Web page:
(Photo credit: NY Times)
Over the past year, I’ve kept up with a few brands that I feel have done a good job of utilizing the OOH channel, particularly the “new” OOH channel – where offline is purposefully merged with the online and enabling technologies are at play. One of these brands is JC Penney.
I’ve featured them twice here, and I’ve been impressed with the initiatives they’ve executed in this space. To me, the fact that they use mobile and interactive Out-of-Home (IOOH) shows they understand all of the channels at their disposal and more importantly, that they know this is becoming more and more a preferred and effective way to reach consumers.
So, when then news about their SEO practices surfaced yesterday, I have to say I was surprised. My initial reaction – without asking any experts on SEO – was from the POV of a general digital marketer. How can a company make a decision to utilize emerging channels – mobile and IOOH – but not have a complete grasp on one of the basic (yet complex) fundamentals in their media mix? Or in simpler terms, how can they focus their efforts in building large, in-store touchscreen units rather than getting their SEO right?
It makes me feel – again, upon first blush, and not having any insight into their operation – that someone there doesn’t have their priorities straight. How could this be?
So, I dug a little bit deeper. And in what I read (here and here), the blame seemed to be put more on Penney than not. But did they really know? Or is everyone doing it, just in subtler ways? How can they not have an SEO expert? I started to get more and more interested the deeper I got into it. So, I asked our SEO guy – Ryan Smith – who is also actually one of the cinematographers in our office. And here’s what he had to say, just by me asking, “what do you think:”
- Don’t mess with Google, it isn’t worth it 98% of the time.
- We MUST be able to counsel our clients not to work with shady SEO companies, they will tell you they can provide results and then go out and buy links to do it. A brand could get burned like this very easily with very little knowledge of what was actually going on. I believe that this was the case for Penney, they can’t even get the URLs of their core pages right.
- Many SEO’s have often pointed out major hypocrisy of how Google hands out penalties. Major brands have been given passes because they are “vital” to results. BMW could do anything because if they weren’t in the SERP for “luxury car” Google users would think less of Google. So I think this says that Penney’s must have been pretty blatantly buying links on a large scale and that Google doesn’t view Penney’s as important to their results. Also maybe they found a brand to make an example of to get everybody on the straight and narrow without damaging their results.
- Penalty was confined to several non-branded keywords, if a lesser brand had been buying links on that scale they would have gotten blown out completely. They still rank fine for anything with JC Penney in the query.
- This is clearly a manually applied penalty and Matt Cutts said as much. I can’t remember another time Google pointed to a specific penalty and admitted it was manually applied. Mostly in the past they have stood on everything being algorithmic to the point that it insulted the intelligence of anything that could fog a mirror. Interesting they chose to point to manual on this one all of a sudden, might be a bit of branding change from we have the best results because of our algorithm to we have the best results because we work hard at it.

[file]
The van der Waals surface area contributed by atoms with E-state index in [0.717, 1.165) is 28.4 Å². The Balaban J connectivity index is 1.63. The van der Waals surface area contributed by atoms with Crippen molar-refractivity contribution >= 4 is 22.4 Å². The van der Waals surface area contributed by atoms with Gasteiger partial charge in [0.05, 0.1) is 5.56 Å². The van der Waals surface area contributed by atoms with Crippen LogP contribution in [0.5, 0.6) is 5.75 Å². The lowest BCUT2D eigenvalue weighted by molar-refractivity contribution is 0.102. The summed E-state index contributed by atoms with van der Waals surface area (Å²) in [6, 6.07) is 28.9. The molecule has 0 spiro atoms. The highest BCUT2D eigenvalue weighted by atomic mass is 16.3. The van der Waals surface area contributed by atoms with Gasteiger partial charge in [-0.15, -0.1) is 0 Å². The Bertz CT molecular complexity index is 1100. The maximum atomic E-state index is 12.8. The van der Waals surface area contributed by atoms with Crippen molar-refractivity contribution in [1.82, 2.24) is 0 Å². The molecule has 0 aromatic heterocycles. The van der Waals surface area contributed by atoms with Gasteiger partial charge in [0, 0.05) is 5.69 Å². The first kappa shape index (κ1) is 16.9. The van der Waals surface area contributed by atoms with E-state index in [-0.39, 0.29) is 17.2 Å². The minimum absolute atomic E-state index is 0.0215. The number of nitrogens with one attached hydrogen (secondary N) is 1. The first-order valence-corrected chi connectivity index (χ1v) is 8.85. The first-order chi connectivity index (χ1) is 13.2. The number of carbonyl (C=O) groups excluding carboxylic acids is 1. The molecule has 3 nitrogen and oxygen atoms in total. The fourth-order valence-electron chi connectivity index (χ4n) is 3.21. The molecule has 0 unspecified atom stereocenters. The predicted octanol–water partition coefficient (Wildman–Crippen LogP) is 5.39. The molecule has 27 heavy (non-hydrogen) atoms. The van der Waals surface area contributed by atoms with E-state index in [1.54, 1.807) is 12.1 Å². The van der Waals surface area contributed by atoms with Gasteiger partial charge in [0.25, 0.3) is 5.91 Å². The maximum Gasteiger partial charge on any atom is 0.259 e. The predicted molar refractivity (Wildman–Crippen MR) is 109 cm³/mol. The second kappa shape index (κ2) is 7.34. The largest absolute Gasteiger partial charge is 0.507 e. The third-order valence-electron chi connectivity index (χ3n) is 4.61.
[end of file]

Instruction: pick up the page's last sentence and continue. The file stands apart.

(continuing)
- JC Penney spends between $12 and $40k a day on Adwords, according to Spyfu.com. Don’t ever let anyone tell you Adwords has a direct link to your organic rankings.
Good stuff. I could probably expand on each one of the points above, but I don’t want to get into SEO-specifics here.
My personal takeaway is this – it’s less about JC Penney knowing whether or not this was going on (but seriously, how can a company of this size not know what’s going on on this scale, especially with their monitoring and even warnings???). It’s more about the seeming oversight of not having an SEO expert in-house/on-staff in some form or fashion – someone who would have directed, caught, and presumably fixed the tactics. And more importantly, someone who is accountable.
This is one of the hurdles this (D/I)OOH channel/industry faces – a consistent champion, from the agency and brand side, who will be accountable. Right now, I feel like the (D/I)OOH industry is fed by brands/agencies who are risk-takers. This is still an emerging/experimental channel, not a tried-and-true one like online paid/organic media. But the problem is, when there aren’t specialists who can take responsibility of those tried-and-true channels like SEO, when will there ever be specialist who can champion channels like (D/I)OOH?
I know I’m being a little dramatic, but it does give me pause, especially when looking at a brand holistically, not just in the interest of one channel over the other. I think it’s our responsibility, as marketers/communicators, to understand how each of the channels work together – especially when emerging channels like (D/I)OOH & mobile are at play – and then provide counsel accordingly. As much as we can. We must do this. Our executions, particularly in the emerging channels, will be made stronger and more credible. And that’s what it’s going to take to become sticky, when reaching consumers while they’re out and about – strong stories from strong brands. Who consumers can trust.